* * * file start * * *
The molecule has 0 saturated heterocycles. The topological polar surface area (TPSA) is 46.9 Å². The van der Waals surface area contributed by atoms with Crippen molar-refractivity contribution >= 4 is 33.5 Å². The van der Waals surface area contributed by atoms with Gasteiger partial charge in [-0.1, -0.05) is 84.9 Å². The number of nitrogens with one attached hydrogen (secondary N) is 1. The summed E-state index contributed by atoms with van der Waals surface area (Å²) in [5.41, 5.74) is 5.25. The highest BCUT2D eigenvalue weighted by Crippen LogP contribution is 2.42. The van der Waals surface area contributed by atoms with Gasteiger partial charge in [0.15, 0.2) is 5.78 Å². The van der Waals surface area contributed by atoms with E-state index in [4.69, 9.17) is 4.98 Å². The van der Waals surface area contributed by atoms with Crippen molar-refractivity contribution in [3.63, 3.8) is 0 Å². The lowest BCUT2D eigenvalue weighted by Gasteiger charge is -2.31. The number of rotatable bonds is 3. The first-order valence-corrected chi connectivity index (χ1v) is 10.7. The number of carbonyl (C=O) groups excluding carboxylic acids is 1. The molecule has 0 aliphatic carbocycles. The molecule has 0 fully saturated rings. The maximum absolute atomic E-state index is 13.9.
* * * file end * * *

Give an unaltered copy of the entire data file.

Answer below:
The molecule has 0 saturated heterocycles. The topological polar surface area (TPSA) is 46.9 Å². The van der Waals surface area contributed by atoms with Crippen molar-refractivity contribution >= 4 is 33.5 Å². The van der Waals surface area contributed by atoms with Gasteiger partial charge in [-0.1, -0.05) is 84.9 Å². The number of nitrogens with one attached hydrogen (secondary N) is 1. The summed E-state index contributed by atoms with van der Waals surface area (Å²) in [5.41, 5.74) is 5.25. The highest BCUT2D eigenvalue weighted by Crippen LogP contribution is 2.42. The van der Waals surface area contributed by atoms with Gasteiger partial charge in [0.15, 0.2) is 5.78 Å². The van der Waals surface area contributed by atoms with E-state index in [4.69, 9.17) is 4.98 Å². The van der Waals surface area contributed by atoms with Crippen molar-refractivity contribution in [3.63, 3.8) is 0 Å². The lowest BCUT2D eigenvalue weighted by Gasteiger charge is -2.31. The number of rotatable bonds is 3. The first-order valence-corrected chi connectivity index (χ1v) is 10.7. The number of carbonyl (C=O) groups excluding carboxylic acids is 1. The molecule has 0 aliphatic carbocycles. The molecule has 0 fully saturated rings. The maximum absolute atomic E-state index is 13.9.